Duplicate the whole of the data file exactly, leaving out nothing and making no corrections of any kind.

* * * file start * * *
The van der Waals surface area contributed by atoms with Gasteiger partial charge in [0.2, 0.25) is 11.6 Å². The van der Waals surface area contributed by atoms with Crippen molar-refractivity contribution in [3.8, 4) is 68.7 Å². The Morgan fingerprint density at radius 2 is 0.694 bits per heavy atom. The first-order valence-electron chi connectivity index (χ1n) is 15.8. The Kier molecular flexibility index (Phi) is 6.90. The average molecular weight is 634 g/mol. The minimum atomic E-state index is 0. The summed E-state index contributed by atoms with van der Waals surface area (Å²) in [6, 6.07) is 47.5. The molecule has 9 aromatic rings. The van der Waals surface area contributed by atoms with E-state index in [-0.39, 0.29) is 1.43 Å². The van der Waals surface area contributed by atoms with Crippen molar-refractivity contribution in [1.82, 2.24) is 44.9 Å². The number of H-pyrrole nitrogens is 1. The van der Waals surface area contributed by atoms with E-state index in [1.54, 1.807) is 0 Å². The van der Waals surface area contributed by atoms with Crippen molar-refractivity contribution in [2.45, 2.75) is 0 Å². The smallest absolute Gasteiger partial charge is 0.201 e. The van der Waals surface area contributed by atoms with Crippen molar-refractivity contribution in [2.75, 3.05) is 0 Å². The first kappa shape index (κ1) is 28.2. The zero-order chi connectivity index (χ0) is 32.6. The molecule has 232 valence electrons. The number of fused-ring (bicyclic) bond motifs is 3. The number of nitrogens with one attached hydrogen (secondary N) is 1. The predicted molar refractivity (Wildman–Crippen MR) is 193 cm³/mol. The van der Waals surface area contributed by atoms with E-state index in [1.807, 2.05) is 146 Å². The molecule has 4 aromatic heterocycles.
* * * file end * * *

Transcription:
The van der Waals surface area contributed by atoms with Gasteiger partial charge in [0.2, 0.25) is 11.6 Å². The van der Waals surface area contributed by atoms with Crippen molar-refractivity contribution in [3.8, 4) is 68.7 Å². The Morgan fingerprint density at radius 2 is 0.694 bits per heavy atom. The first-order valence-electron chi connectivity index (χ1n) is 15.8. The Kier molecular flexibility index (Phi) is 6.90. The average molecular weight is 634 g/mol. The minimum atomic E-state index is 0. The summed E-state index contributed by atoms with van der Waals surface area (Å²) in [6, 6.07) is 47.5. The molecule has 9 aromatic rings. The van der Waals surface area contributed by atoms with E-state index in [-0.39, 0.29) is 1.43 Å². The van der Waals surface area contributed by atoms with Crippen molar-refractivity contribution in [1.82, 2.24) is 44.9 Å². The number of H-pyrrole nitrogens is 1. The van der Waals surface area contributed by atoms with E-state index in [1.54, 1.807) is 0 Å². The van der Waals surface area contributed by atoms with Crippen molar-refractivity contribution in [2.45, 2.75) is 0 Å². The smallest absolute Gasteiger partial charge is 0.201 e. The van der Waals surface area contributed by atoms with Crippen molar-refractivity contribution in [2.75, 3.05) is 0 Å². The first kappa shape index (κ1) is 28.2. The zero-order chi connectivity index (χ0) is 32.6. The molecule has 232 valence electrons. The number of fused-ring (bicyclic) bond motifs is 3. The number of nitrogens with one attached hydrogen (secondary N) is 1. The predicted molar refractivity (Wildman–Crippen MR) is 193 cm³/mol. The van der Waals surface area contributed by atoms with E-state index in [1.807, 2.05) is 146 Å². The molecule has 4 aromatic heterocycles.